This section is from the book "The Standard Cyclopedia Of Horticulture Vol2", by L. H. Bailey. See also: Western Garden Book: More than 8,000 Plants - The Right Plants for Your Climate - Tips from Western Garden Experts.
Fig. 1083. Stemless: leaves in a rosette, crowded, cuneiform, mucronate, glaucous, curving upward: flowers in a 1-sided, recurved spike, reddish yellow; peduncle long, 6-12 in. high. June-Aug. Mex. B.R. 26:57. - Probably the most common species in gardens. Distinguished by its pale green red-tipped rosettes; several forms. Half-hardy. E. glauca, Baker (E. secunda variety glauca, Otto), has glaucous-green foliage. See pp. 1086-7.
Fig. 1083. Cotyledon secunda. (Detail X 1/2) bbb. Leaves broader, flat, often very fleshy.
gg. stem evident, often tall (caulescent species).
Caulescent, branching: leaves large, glaucous, oval, acute, narrowed into a long plane petiole-like part: flowers dingy red with yellow tips, broadest at base, in drooping racemes; sepals linear, acute, green, spreading, shorter than the corolla. Mex. B.R. 31:27. P. 1087.
stem 4-8 in. tall, but bearing long leafy flower-branches: leaves obovate-spatulate, pale glaucous green, clustered: flowers bright red with yellow base, in nodding racemes. Mex.
stems 1-2 ft. high: leaves flat, wedge-shaped, acutely mucronate, crowded at the ends of the branches: flowers short-petioled; panicle branches 1-sided, spreading; corolla gibbous at the base between the calyx-lobes, the tube white, the tips touched with crimson. Mex. B.R. 1247. variety metallica, Baker (Echeveria metallica, Hort.). Leaves large, obovate-spatulate, 6 in. wide by 7 in. long, a beautiful glaucous purple with metallic reflections: flowers yellowish with red tips. Mex. - An excellent plant for summer bedding. P. 1087.
Plant soft-pubescent, 1-2 ft.: leaves lance-spatulate: flowers scarlet and yellow or paler within, in axillary long leafy, 15-25-flowered, loose spikes. Mex. B.M. 2572. P. 1086.
ee. Corolla not strongly angled. f. Flowers in a dense spike. (Courantia.)
stems branching, 1 ft.: leaves oval, erect, acute, mostly in terminal rosettes on the sterile shoots: flowers yellow, in dense rose-bracted spikes; sepals linear-acute, rose-colored; corolla bell-shaped, 5-parted. Mex. B.R. 28:22.
ff. Flowers in cymes or panicles. (Dudleya.)
(Echeveria pulverulenta, Nutt. E. farinosa, Hort. Dudleya pulverulenta, Brit. & Rose). Leaves in a rosette, silvery green, very mealy, spatulate, acute, the tips reflexed, the cauline leaves gradually diminishing into broadly cordate, clasping bracts: panicles dichotomously branched; pedicels slightly longer than the pale scarlet or coral flowers Plants 1 ft. diam. S. Calif. F.S. 19:1927-8. - A fine plant for carpet-bedding.
(Echeveria Purpusii, Schum., not Brit. Dudleya Purpusii, Brit. & Rose). Cespitose, with powdered snow-white foliage: leaves densely rosulate, broadly spatulate, acuminate: flowers in a branching upright cluster; corolla conico-tubular, much exceeding calyx; segments scarlet with golden yellow tips. S. Calif. B.M. 7713. G.C III. 20:698. Gt. 45, p. 609.
(Echeveria lanceolata, Nutt. Dudleya lanceolata, Brit. & Rose). Green or slightly glaucous, acaulescent: leaves in a rosette, lanceolate, acuminate, slightly mealy; stem - leaves or bracts small, cordate, clasping, distant: panicle narrow, dichot-omous: flowers red and yellow; calyx-lobes broad-ovate, 1/6in. long; corolla 1/2in. or more long. S. Calif.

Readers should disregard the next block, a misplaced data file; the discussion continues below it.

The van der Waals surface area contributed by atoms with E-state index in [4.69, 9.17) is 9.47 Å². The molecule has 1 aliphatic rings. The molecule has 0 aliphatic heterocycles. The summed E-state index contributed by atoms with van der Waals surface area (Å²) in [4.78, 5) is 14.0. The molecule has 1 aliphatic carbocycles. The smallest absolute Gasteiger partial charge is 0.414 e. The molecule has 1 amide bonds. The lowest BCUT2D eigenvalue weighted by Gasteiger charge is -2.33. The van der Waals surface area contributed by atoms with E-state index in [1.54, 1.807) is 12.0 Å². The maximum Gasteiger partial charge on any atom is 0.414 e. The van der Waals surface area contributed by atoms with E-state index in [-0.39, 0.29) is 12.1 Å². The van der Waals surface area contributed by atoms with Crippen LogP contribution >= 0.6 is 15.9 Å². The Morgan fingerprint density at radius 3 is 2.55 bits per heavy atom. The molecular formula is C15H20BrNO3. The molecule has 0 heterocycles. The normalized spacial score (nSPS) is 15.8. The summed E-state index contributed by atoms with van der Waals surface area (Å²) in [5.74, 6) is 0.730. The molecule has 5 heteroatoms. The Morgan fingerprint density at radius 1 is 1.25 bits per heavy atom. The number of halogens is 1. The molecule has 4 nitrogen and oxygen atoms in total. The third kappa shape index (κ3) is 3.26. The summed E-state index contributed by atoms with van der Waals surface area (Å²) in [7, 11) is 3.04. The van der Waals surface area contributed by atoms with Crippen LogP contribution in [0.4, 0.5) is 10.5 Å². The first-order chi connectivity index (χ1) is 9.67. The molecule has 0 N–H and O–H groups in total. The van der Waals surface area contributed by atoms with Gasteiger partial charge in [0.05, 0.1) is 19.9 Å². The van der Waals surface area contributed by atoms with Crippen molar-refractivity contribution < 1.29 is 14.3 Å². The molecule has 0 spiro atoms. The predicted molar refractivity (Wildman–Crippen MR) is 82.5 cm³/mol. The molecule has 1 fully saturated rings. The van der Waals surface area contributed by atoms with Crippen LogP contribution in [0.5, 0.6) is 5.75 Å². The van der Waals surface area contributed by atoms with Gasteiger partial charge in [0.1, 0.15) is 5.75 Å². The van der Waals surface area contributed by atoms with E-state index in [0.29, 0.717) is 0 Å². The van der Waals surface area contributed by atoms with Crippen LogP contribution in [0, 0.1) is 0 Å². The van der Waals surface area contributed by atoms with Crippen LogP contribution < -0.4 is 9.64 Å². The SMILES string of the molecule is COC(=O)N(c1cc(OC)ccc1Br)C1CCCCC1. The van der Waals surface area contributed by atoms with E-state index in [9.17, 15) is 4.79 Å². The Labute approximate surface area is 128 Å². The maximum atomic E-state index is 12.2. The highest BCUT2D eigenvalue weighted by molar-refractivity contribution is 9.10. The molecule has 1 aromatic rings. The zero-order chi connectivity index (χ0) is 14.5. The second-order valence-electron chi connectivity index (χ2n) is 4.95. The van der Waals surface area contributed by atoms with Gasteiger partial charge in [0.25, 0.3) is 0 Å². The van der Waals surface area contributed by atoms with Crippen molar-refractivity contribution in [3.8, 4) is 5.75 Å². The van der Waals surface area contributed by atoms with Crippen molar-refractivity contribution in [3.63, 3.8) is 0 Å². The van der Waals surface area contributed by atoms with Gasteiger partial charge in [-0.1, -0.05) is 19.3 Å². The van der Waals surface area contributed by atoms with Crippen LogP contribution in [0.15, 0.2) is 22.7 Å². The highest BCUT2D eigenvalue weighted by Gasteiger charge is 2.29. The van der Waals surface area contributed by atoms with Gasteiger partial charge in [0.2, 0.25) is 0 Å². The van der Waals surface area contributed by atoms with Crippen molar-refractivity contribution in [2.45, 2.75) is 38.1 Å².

(D. Cotyledon, Brit. & Rose. Sedum Cotyledon, Jacq. Echeveria californica, Baker). Plant acaulescent, tinged red: leaves in a rosette, concave, ligulate, lanceolate, acute, glaucous, mealy, slightly yellowish, 8 in. long: flowers pale yellow, on weak lateral flowering stems 1-2 ft. long, with short, ovate, clasping leaves or bracts and bi- or trifid racemes. Calif.
Many garden names occur in Cotyledon, some of which are unidentifiable and some of which probably represent hybrids. C. devensis, Hort. Hybrid between probably C. glauca and C. gibbiflora: flower-stems 5-7 ft. long. B.M. 8104. - C. elegans, N. E. Br.= Oliveranthus. - C. eximia, Hort.= (?). - C. globosa, Hort., see page 1087. - C. globulariaefolia. Baker. Rosulate, 8 in.: leaves 30-40, obovate-spatulate, 2 1/2 in. or less long: flowers white tinged red, 20-40 in a dense thyrse-like cluster. Syria. - C. imbricata, Hort., described on p. 1087. - C. insignis, N. E. Br. About 2 ft., wholly glabrous, erect, light green: leaves opposite, broad, to 5 in. long: flowers light red with lobes greenish yellow inside, 1 1/2 in- long, in terminal and axillary cymes. Cent. Africa B.M. 8036. - C. mirabilis, Hort., hybrid. -C. mucronata, Baker.=Echeveria, p. 1086. - C. nana. Marl. Very dwarf, 1 1/2 in. or less high, densely branched and forming a tuft: leaves yellowish green, not apiculate. S. Africa - C. Pestaldzzae, Mast. Leaves distributed, the radical ones spatulate-obtuse and margins slightly denticulate, the cauline obovate-oblong: flowers pale rose, somewhat secund in a glandular-hairy panicle.
Cilicia. - C. pulvinata, Hook. f. =Echeveria, p. 1086. - C. sedoides, DC. Annual, creeping, smooth: leaves sedum-like, oblong and obtuse, convex: flowers few, pink, in summer. Pyrenees. Distinguished from Sedum by the gamopetalous corolla. -C. spindsus, Linn. Small and quaint, Apicra-like, with a rosette of flat spoon-shaped spine-tipped leaves, 12 in. or more tall: flowers yellow, in early summer. Siberia to China and Japan, but not hardy. - C. superba, Hort., is an annual with yellow flowers - C. teretifolia, Thunb. stem somewhat woody, 6-8 in. high, simple or branched: leaves 4-5 in. long, opposite, nearly terete, acute or cuspidate, hirsute or subglabrous: flowers many, corymbed, the peduncle to 18 in., yellow; corolla-tube a little shorter then calyx. S. Air.
L. H. B.†